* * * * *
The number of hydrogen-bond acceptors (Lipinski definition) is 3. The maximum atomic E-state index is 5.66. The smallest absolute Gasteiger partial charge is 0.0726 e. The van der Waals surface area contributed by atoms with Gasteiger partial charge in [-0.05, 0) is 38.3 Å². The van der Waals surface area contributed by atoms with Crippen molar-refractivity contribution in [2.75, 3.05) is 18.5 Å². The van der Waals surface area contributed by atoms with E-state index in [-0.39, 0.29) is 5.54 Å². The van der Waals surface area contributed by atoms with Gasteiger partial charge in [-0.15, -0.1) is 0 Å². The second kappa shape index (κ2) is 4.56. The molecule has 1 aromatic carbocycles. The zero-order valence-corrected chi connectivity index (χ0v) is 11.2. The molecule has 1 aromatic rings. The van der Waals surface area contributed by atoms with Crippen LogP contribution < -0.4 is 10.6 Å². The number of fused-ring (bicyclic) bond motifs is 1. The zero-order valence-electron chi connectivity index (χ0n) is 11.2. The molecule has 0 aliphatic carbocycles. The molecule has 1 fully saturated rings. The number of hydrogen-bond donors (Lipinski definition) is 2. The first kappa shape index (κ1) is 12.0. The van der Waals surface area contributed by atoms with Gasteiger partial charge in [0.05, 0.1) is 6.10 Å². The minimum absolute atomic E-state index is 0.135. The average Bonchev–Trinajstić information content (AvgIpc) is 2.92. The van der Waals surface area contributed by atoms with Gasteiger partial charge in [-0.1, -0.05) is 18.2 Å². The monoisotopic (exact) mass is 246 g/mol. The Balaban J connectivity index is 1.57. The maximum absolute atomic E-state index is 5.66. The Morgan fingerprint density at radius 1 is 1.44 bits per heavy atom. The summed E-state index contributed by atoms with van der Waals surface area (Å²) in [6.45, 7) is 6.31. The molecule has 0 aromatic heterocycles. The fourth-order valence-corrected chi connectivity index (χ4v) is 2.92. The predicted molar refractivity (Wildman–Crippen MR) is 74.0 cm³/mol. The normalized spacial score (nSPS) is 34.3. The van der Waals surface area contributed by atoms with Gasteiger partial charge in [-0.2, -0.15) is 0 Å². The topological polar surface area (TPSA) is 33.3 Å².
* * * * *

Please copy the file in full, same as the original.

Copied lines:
The number of hydrogen-bond acceptors (Lipinski definition) is 3. The maximum atomic E-state index is 5.66. The smallest absolute Gasteiger partial charge is 0.0726 e. The van der Waals surface area contributed by atoms with Gasteiger partial charge in [-0.05, 0) is 38.3 Å². The van der Waals surface area contributed by atoms with Crippen molar-refractivity contribution in [2.75, 3.05) is 18.5 Å². The van der Waals surface area contributed by atoms with E-state index in [-0.39, 0.29) is 5.54 Å². The van der Waals surface area contributed by atoms with Gasteiger partial charge in [-0.15, -0.1) is 0 Å². The second kappa shape index (κ2) is 4.56. The molecule has 1 aromatic carbocycles. The zero-order valence-corrected chi connectivity index (χ0v) is 11.2. The molecule has 1 aromatic rings. The van der Waals surface area contributed by atoms with Crippen LogP contribution < -0.4 is 10.6 Å². The number of fused-ring (bicyclic) bond motifs is 1. The zero-order valence-electron chi connectivity index (χ0n) is 11.2. The molecule has 0 aliphatic carbocycles. The molecule has 1 fully saturated rings. The number of hydrogen-bond donors (Lipinski definition) is 2. The first kappa shape index (κ1) is 12.0. The van der Waals surface area contributed by atoms with Gasteiger partial charge in [0.05, 0.1) is 6.10 Å². The minimum absolute atomic E-state index is 0.135. The average Bonchev–Trinajstić information content (AvgIpc) is 2.92. The van der Waals surface area contributed by atoms with Gasteiger partial charge in [-0.1, -0.05) is 18.2 Å². The monoisotopic (exact) mass is 246 g/mol. The Balaban J connectivity index is 1.57. The maximum absolute atomic E-state index is 5.66. The Morgan fingerprint density at radius 1 is 1.44 bits per heavy atom. The summed E-state index contributed by atoms with van der Waals surface area (Å²) in [6.45, 7) is 6.31. The molecule has 0 aromatic heterocycles. The fourth-order valence-corrected chi connectivity index (χ4v) is 2.92. The predicted molar refractivity (Wildman–Crippen MR) is 74.0 cm³/mol. The normalized spacial score (nSPS) is 34.3. The van der Waals surface area contributed by atoms with Gasteiger partial charge in [-0.2, -0.15) is 0 Å². The topological polar surface area (TPSA) is 33.3 Å².